My partner and I have a recurring joke. Sometimes, when I'm in our living room watching a movie, she'll randomly chime in from somewhere else in the house: "So do you like Steel Magnolias yet?" "No," I'll answer. "The estrogen isn't working," she'll snipe. Hilarious, eh? Here's the thing about switching genders: it doesn't really change one's tastes a whole lot. If you like dumb action films before transitioning, you'll probably still like them afterward. You won't magically start liking chick flicks if you didn't like them to start unless you're hellbent on really "performing" your gender. I still watch a ridiculous number of horror films, after all. I had this go-around with my therapist once. She recommended that I start reading certain types of books to "socialize" me. I was kind of resistant to this idea because the first book she recommended was horrible. I didn't even bother with a second. My preferred beach reading is still hard boiled crime novels.
But that's not to say that there's not an influence. There is, and it's subtle.
One of the bitterly funny things about joining an oppressed minority is that things that didn't bother you before really start to bother you after, whether it's because you shed the blinders of privilege or you feel the pinch of overt aggressions from the dominant culture. It's a hard pill to swallow, sometimes. I didn't grow up as a queer feminist. I was a middle class white kid who barely knew what feminism even was. My awakening came once I discovered to my sorrow that all of that stuff you hear feminists complaining about is very, very real and applied to me directly. I'm not proud of this, but late to the party is better than not showing up at all.
I got to thinking about all of this while watching Clint Eastwood's 1975 mountain climbing thriller, The Eiger Sanction, which, to be charitable, is not among Eastwood's more laudable films. It's a horrible brew of racism, sexism, heterosexism, and ableism, all packaged together in a way that would likely have resonated with a Men's Rights movement, had such a thing existed in 1975. Have you ever visited a comment thread when the topic was feminism? This film seems to have the same spirit of lashing out against the encroaching matriarchy feminism is obviously seeking to foist upon poor, put-upon, disenfranchised menfolk. But I'll get to all of this.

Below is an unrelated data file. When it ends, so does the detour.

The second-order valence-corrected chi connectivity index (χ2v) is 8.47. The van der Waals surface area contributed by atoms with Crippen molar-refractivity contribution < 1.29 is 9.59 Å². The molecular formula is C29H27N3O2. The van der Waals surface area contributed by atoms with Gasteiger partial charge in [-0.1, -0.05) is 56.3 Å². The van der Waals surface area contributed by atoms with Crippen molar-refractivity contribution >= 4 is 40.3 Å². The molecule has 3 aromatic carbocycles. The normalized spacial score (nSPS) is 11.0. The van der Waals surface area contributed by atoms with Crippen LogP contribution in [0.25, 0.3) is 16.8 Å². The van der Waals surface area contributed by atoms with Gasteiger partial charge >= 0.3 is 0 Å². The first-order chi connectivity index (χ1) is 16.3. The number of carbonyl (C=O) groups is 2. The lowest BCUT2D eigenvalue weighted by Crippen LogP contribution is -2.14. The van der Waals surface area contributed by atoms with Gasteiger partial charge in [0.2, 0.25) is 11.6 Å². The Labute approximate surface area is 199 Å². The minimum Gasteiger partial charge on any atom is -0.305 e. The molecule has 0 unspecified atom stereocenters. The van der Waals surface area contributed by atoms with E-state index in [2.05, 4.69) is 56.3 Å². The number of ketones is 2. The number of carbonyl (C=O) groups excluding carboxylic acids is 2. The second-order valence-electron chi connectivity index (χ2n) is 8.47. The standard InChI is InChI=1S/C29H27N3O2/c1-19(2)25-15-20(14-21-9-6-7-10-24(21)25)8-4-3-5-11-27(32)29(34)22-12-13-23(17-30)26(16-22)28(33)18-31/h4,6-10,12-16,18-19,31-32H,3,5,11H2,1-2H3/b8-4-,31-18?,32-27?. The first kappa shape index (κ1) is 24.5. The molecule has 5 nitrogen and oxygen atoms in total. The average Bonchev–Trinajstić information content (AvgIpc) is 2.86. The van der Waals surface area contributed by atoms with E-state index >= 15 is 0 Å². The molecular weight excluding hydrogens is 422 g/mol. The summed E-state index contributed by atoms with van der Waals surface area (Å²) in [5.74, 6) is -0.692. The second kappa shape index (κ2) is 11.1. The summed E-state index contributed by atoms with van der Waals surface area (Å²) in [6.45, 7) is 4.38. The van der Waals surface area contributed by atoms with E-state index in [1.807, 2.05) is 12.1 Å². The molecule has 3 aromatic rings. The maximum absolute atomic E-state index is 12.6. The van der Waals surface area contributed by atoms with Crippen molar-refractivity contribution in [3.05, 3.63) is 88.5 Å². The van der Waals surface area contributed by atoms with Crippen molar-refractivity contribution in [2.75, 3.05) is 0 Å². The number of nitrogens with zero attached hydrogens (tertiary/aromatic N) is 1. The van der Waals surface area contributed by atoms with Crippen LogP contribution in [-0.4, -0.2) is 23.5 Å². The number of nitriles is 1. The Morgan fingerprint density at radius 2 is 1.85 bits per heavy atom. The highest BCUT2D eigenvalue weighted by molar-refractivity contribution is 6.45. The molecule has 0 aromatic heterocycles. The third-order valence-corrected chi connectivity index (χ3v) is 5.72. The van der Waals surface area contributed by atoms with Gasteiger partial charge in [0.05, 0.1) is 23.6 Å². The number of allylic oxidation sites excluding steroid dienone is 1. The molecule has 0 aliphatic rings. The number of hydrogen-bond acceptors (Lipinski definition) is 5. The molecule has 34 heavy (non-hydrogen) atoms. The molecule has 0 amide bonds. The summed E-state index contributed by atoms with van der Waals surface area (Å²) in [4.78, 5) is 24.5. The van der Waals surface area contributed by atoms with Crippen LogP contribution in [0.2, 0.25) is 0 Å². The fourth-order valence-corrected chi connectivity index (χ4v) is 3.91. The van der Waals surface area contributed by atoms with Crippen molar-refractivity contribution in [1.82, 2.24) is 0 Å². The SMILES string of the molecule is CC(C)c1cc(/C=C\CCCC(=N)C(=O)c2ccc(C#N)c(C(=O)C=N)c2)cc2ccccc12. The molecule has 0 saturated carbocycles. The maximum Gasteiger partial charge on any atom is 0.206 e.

The plot of The Eiger Sanction is pure nonsense and the filmmakers know it. There's a germ warfare Maguffin, but it doesn't really matter what it is. The film is self-aware enough to know that no one cares about Maguffins. The plot is contrived to put Eastwood on the Eiger and to have various action scenes leading up to that sequence. Eastwood plays art professor Jonathan Hemlock, who moonlights as an assassin as a way to fill his art collection with treasures. His employer is a man named Dragon, an albino ex-Nazi now weaving his webs in the American intelligence community. One of Dragon's other operatives has been assassinated. Dragon orders a reprisal and chooses Hemlock as his instrument. There are two targets: The first assassin has gone to ground and Hemlock roots him out. The second assassin is unknown, but he's known to be a member of a climbing expedition taking on the Eiger, a mountain that Hemlock knows well. Dragon sends Jemima Brown to keep an eye on Hemlock and convince him to go through with the second hit. Hemlock, for his part, finds motivation first with the revelation of his old friend as the murdered courier, and with the opportunity to settle an old, old score. He sets out to train with his old buddy, Bowman, who gets him into shape. At Bowman's dude ranch, Hemlock meets his old enemy, Miles, who tries to bargain for his life. Hemlock kills him anyway, then sets out for the Alps, without any idea of who the next target is.